EuroPride parade ban in Serbia condemned as ‘pretext’ | European | News and current affairs from across the continent | DW

Stefan Radovic still remembers the day when, as a teenager on his way to school, he was accosted by a group of students outside the building shouting “Kill that ‘faggot’!” He remembers fearing for his life.

After the homophobic attack, he had to be escorted by the police to go to high school in the small Serbian town of Kursumlija, where 13,000 people live. “The experience was so traumatic for me that I’m still working on the psychological after-effects,” said Radovic, 13 years after the incident.

Today, Radovic is an activist who fights tirelessly to ensure that one day LGBTQ people in Serbia won’t have to deal with violent homophobia like he did when he was a teenager. .

Stefan Radovic was attacked in the streets of his hometown as a teenager

There is still a lot of work to do. According to a survey by the European Union Agency for Fundamental Rights, more than half of the country’s LGBTQ population feel the need to hide their sexuality. Over 90% of respondents said they felt unsafe holding hands with a same-sex partner in public.

The organization of this year’s EuroPride in Belgrade aimed to take a stand against the homophobic climate in the country. This iconic event has been hosted by a different European country every year since 1992, and Belgrade was to be the first Balkan metropolis to do so. Many activists and politicians from other countries had announced their intention to participate. The symbolic highlight of the event was to be the parade on Saturday through the center of the capital, Belgrade.

But in late August, President Aleksandar Vucic unexpectedly announced that the parade had been cancelled. He said that due to the overlapping crises facing the country, he could not guarantee that the parade could go ahead safely. The decision sparked protests across Europe, but the country’s National Security Council, appointed by Vucic, upheld the decision earlier this week.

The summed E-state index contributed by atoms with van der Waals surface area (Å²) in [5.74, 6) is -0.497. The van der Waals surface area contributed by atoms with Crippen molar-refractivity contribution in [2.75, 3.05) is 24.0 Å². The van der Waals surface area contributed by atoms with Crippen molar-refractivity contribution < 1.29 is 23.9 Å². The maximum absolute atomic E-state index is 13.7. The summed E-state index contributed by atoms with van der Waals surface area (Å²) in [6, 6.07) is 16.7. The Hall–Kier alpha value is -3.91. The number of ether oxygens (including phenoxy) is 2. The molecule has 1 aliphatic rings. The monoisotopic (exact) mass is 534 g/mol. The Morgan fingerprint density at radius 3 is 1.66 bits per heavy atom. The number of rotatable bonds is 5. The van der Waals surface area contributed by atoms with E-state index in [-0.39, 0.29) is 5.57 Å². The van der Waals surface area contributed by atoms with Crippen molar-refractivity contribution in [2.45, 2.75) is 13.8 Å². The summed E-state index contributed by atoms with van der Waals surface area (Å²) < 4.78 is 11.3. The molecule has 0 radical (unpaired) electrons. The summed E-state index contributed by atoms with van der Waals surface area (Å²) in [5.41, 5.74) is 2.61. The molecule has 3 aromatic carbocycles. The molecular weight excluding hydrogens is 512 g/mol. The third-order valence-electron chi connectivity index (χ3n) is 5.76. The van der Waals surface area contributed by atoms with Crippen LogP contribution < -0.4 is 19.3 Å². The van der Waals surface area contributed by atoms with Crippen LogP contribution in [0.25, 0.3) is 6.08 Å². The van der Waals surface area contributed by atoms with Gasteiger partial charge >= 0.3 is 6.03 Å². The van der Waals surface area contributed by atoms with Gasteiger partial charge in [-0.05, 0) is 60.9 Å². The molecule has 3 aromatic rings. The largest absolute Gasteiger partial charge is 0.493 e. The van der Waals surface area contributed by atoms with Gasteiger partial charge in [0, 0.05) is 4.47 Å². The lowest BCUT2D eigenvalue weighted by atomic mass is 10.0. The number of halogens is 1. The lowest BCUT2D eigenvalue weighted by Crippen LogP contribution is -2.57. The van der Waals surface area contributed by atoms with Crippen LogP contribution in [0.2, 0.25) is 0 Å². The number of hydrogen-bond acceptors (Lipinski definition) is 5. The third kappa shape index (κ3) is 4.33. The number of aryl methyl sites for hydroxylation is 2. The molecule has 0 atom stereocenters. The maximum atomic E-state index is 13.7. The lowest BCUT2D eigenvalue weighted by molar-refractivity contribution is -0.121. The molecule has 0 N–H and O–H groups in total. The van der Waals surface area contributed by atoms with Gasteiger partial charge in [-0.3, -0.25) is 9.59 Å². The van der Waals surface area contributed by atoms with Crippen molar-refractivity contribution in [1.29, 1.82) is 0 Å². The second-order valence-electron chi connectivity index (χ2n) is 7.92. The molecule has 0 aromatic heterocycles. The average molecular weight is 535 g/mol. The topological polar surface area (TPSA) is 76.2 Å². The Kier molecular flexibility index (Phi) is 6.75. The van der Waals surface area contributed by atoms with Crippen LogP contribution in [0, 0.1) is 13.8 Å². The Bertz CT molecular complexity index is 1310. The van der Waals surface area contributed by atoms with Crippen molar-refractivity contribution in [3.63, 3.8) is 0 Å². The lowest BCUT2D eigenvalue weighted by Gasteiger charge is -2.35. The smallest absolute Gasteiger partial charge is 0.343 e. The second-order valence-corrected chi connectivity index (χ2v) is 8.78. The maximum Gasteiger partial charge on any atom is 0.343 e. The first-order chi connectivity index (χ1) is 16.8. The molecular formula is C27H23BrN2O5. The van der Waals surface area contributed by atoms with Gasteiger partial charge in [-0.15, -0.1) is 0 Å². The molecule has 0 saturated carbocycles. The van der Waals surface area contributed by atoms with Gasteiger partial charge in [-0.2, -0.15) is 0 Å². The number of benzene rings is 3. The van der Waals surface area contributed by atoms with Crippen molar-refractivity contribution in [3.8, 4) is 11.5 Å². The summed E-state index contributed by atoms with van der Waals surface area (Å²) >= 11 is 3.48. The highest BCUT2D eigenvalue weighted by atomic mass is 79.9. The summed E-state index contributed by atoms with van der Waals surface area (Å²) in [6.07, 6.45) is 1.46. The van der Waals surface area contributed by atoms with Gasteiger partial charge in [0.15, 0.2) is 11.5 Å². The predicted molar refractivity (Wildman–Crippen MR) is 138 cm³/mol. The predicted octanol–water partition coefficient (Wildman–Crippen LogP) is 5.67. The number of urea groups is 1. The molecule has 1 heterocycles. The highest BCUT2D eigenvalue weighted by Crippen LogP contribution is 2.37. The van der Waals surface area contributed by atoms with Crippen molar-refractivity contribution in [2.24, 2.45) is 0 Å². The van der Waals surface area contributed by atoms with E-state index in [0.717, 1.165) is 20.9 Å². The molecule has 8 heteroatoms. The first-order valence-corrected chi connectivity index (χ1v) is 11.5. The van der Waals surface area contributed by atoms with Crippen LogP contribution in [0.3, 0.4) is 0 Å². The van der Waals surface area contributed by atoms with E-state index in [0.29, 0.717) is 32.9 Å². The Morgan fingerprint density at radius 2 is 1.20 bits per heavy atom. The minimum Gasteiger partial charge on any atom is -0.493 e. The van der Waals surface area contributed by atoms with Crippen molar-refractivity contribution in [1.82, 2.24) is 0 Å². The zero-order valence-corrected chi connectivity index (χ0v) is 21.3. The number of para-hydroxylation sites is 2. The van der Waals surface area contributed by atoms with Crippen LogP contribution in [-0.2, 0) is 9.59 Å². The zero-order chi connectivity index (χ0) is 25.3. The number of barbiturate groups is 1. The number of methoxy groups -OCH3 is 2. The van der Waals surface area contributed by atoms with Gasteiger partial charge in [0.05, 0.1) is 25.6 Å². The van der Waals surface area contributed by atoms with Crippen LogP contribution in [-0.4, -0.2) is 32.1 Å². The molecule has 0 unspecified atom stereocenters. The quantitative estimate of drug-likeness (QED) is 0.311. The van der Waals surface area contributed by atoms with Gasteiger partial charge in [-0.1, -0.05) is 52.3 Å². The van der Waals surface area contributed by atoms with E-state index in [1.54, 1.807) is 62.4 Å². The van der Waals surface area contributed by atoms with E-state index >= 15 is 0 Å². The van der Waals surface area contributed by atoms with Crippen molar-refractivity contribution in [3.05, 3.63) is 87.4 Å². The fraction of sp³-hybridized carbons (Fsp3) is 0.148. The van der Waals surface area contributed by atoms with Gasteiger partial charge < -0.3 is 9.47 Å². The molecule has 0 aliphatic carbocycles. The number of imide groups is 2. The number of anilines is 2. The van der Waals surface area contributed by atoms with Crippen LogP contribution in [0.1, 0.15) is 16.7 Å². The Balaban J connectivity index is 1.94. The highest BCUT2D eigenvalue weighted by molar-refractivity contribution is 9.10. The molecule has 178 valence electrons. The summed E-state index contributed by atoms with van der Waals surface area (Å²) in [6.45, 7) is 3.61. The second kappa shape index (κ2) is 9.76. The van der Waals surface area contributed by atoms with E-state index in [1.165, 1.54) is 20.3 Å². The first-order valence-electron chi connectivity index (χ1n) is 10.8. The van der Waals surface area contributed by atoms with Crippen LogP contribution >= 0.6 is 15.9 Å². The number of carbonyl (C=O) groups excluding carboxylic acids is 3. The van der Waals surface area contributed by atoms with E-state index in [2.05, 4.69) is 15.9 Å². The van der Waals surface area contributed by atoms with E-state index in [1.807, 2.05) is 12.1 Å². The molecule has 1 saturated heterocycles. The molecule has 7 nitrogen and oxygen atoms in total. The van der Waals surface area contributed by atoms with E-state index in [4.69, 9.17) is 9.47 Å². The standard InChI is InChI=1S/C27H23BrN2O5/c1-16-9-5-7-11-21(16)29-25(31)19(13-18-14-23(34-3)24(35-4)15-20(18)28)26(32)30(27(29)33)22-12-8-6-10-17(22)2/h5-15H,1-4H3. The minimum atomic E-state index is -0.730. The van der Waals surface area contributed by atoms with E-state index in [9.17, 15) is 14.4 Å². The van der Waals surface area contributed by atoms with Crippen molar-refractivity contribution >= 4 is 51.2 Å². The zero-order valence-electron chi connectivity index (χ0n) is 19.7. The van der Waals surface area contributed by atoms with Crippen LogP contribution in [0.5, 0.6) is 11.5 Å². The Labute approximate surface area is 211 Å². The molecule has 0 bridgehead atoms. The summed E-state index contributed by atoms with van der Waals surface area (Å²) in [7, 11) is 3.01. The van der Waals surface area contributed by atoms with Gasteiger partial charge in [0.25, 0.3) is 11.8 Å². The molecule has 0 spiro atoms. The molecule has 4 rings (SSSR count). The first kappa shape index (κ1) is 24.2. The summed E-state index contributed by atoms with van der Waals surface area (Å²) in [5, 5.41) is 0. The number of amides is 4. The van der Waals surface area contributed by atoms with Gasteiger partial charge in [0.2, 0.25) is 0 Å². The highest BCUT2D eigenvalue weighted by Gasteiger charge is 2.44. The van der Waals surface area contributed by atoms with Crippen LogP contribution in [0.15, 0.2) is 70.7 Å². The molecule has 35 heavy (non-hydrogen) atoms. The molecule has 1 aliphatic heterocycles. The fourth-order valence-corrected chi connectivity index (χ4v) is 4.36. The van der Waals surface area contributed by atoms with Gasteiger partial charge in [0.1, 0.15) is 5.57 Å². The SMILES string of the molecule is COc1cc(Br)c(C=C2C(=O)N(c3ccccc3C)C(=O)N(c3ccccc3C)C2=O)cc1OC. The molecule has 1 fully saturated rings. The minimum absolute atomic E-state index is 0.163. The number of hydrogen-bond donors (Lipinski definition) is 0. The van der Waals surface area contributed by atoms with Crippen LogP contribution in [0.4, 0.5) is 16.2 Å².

Nonetheless, hours before Saturday’s march, Prime Minister Ana Brnabic gave the go-ahead for the event to take place despite the earlier ban, organizers said. A large number of police were deployed in Belgrade to protect the marchers, and tensions remained high.

Other upcoming events

Dunja Mijatovic, the Council of Europe’s human rights commissioner, said earlier that Serbian authorities should lift the ban. “I find it baffling that Serbian officials have prevented the EuroPride parade from taking place, even though other events and large gatherings are still taking place safely in the streets of Belgrade,” she said.

Despite the official ban, event organizers said Friday they intended to go ahead with the parade. “We will not let intolerance and hatred prevail,” they said in a public statement.

People wave rainbow flags and chant slogans during Belgrade Pride 2021

Since 2014 Pride parades have taken place in Serbia without major incidents

In 2001, the first Serbian Pride Parade was halted after participants were brutally attacked by hooligans. In the next attempt in 2010, there were street battles between police and anti-LGBTQ protesters. A homophobic mob made up of Serbian hooligans, nationalists and fundamentalist Christians threw flash grenades at the security team and set fire to the building that housed the ruling political party and the public television station. Cars were also set on fire and shops looted. In the end, more than 100 people were injured. But since 2014, Pride parades have passed without major incidents.